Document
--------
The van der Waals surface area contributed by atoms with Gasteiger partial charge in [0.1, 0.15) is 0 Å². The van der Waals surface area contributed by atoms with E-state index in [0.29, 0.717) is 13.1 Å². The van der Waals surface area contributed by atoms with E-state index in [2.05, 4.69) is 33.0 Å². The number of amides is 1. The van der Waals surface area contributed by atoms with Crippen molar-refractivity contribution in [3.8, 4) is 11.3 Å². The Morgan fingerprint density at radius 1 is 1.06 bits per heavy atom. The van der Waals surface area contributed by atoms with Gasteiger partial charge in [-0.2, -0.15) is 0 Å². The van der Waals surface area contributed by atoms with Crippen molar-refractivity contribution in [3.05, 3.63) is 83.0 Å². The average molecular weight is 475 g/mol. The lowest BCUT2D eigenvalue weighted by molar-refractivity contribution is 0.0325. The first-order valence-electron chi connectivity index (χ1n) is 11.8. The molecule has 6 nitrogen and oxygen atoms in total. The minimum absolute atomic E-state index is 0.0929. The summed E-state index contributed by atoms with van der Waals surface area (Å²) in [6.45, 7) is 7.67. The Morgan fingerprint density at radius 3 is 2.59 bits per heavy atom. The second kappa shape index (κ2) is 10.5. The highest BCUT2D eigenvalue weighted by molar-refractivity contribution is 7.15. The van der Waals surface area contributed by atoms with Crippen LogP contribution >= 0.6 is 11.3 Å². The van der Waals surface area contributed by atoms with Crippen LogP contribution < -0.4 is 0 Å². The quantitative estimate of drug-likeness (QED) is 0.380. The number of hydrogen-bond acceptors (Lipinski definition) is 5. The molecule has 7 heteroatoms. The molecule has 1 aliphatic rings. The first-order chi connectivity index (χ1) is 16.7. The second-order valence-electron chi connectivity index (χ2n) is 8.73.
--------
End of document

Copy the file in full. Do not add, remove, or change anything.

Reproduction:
The van der Waals surface area contributed by atoms with Gasteiger partial charge in [0.1, 0.15) is 0 Å². The van der Waals surface area contributed by atoms with E-state index in [0.29, 0.717) is 13.1 Å². The van der Waals surface area contributed by atoms with E-state index in [2.05, 4.69) is 33.0 Å². The number of amides is 1. The van der Waals surface area contributed by atoms with Crippen molar-refractivity contribution in [3.8, 4) is 11.3 Å². The Morgan fingerprint density at radius 1 is 1.06 bits per heavy atom. The van der Waals surface area contributed by atoms with Gasteiger partial charge in [-0.2, -0.15) is 0 Å². The van der Waals surface area contributed by atoms with Crippen molar-refractivity contribution in [3.05, 3.63) is 83.0 Å². The average molecular weight is 475 g/mol. The lowest BCUT2D eigenvalue weighted by molar-refractivity contribution is 0.0325. The first-order valence-electron chi connectivity index (χ1n) is 11.8. The molecule has 6 nitrogen and oxygen atoms in total. The minimum absolute atomic E-state index is 0.0929. The summed E-state index contributed by atoms with van der Waals surface area (Å²) in [6.45, 7) is 7.67. The Morgan fingerprint density at radius 3 is 2.59 bits per heavy atom. The second kappa shape index (κ2) is 10.5. The highest BCUT2D eigenvalue weighted by molar-refractivity contribution is 7.15. The van der Waals surface area contributed by atoms with Crippen LogP contribution >= 0.6 is 11.3 Å². The van der Waals surface area contributed by atoms with Crippen LogP contribution < -0.4 is 0 Å². The quantitative estimate of drug-likeness (QED) is 0.380. The number of hydrogen-bond acceptors (Lipinski definition) is 5. The molecule has 7 heteroatoms. The molecule has 1 aliphatic rings. The first-order chi connectivity index (χ1) is 16.7. The second-order valence-electron chi connectivity index (χ2n) is 8.73.